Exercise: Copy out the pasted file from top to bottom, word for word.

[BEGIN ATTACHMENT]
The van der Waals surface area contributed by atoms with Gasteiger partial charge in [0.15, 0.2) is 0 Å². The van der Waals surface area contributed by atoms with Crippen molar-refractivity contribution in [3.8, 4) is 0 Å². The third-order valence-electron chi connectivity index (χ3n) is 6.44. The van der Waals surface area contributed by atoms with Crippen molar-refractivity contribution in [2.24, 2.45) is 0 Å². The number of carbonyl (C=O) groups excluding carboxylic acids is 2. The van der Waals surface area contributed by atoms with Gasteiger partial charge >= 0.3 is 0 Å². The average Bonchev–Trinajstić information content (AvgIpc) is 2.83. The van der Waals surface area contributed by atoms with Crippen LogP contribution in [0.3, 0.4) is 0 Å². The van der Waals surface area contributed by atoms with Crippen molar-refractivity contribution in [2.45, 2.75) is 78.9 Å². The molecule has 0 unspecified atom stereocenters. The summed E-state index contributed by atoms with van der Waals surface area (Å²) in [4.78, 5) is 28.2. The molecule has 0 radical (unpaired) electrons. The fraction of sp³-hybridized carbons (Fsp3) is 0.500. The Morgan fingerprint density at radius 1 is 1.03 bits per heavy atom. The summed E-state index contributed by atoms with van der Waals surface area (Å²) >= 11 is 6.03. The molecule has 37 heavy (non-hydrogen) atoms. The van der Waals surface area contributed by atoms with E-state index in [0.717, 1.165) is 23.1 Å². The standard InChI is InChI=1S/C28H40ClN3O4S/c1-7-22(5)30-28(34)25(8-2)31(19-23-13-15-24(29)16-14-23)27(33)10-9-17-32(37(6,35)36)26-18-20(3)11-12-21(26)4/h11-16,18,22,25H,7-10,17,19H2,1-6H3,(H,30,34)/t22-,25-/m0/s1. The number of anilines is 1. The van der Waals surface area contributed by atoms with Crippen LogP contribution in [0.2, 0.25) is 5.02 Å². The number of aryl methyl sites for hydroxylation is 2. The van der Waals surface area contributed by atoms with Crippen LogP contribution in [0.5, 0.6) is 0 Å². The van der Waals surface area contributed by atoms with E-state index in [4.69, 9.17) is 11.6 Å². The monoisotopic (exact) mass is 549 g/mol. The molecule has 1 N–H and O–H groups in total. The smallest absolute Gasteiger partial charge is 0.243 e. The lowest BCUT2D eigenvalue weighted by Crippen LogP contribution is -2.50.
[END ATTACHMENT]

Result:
The van der Waals surface area contributed by atoms with Gasteiger partial charge in [0.15, 0.2) is 0 Å². The van der Waals surface area contributed by atoms with Crippen molar-refractivity contribution in [3.8, 4) is 0 Å². The third-order valence-electron chi connectivity index (χ3n) is 6.44. The van der Waals surface area contributed by atoms with Crippen molar-refractivity contribution in [2.24, 2.45) is 0 Å². The number of carbonyl (C=O) groups excluding carboxylic acids is 2. The van der Waals surface area contributed by atoms with Gasteiger partial charge >= 0.3 is 0 Å². The average Bonchev–Trinajstić information content (AvgIpc) is 2.83. The van der Waals surface area contributed by atoms with Crippen LogP contribution in [0.3, 0.4) is 0 Å². The van der Waals surface area contributed by atoms with Crippen molar-refractivity contribution in [2.45, 2.75) is 78.9 Å². The molecule has 0 unspecified atom stereocenters. The summed E-state index contributed by atoms with van der Waals surface area (Å²) in [4.78, 5) is 28.2. The molecule has 0 radical (unpaired) electrons. The fraction of sp³-hybridized carbons (Fsp3) is 0.500. The Morgan fingerprint density at radius 1 is 1.03 bits per heavy atom. The summed E-state index contributed by atoms with van der Waals surface area (Å²) >= 11 is 6.03. The molecule has 37 heavy (non-hydrogen) atoms. The van der Waals surface area contributed by atoms with E-state index in [0.717, 1.165) is 23.1 Å². The standard InChI is InChI=1S/C28H40ClN3O4S/c1-7-22(5)30-28(34)25(8-2)31(19-23-13-15-24(29)16-14-23)27(33)10-9-17-32(37(6,35)36)26-18-20(3)11-12-21(26)4/h11-16,18,22,25H,7-10,17,19H2,1-6H3,(H,30,34)/t22-,25-/m0/s1. The number of anilines is 1. The van der Waals surface area contributed by atoms with Crippen LogP contribution in [0.2, 0.25) is 5.02 Å². The number of aryl methyl sites for hydroxylation is 2. The van der Waals surface area contributed by atoms with Crippen LogP contribution in [0.5, 0.6) is 0 Å². The van der Waals surface area contributed by atoms with E-state index in [4.69, 9.17) is 11.6 Å². The monoisotopic (exact) mass is 549 g/mol. The molecule has 1 N–H and O–H groups in total. The smallest absolute Gasteiger partial charge is 0.243 e. The lowest BCUT2D eigenvalue weighted by Crippen LogP contribution is -2.50.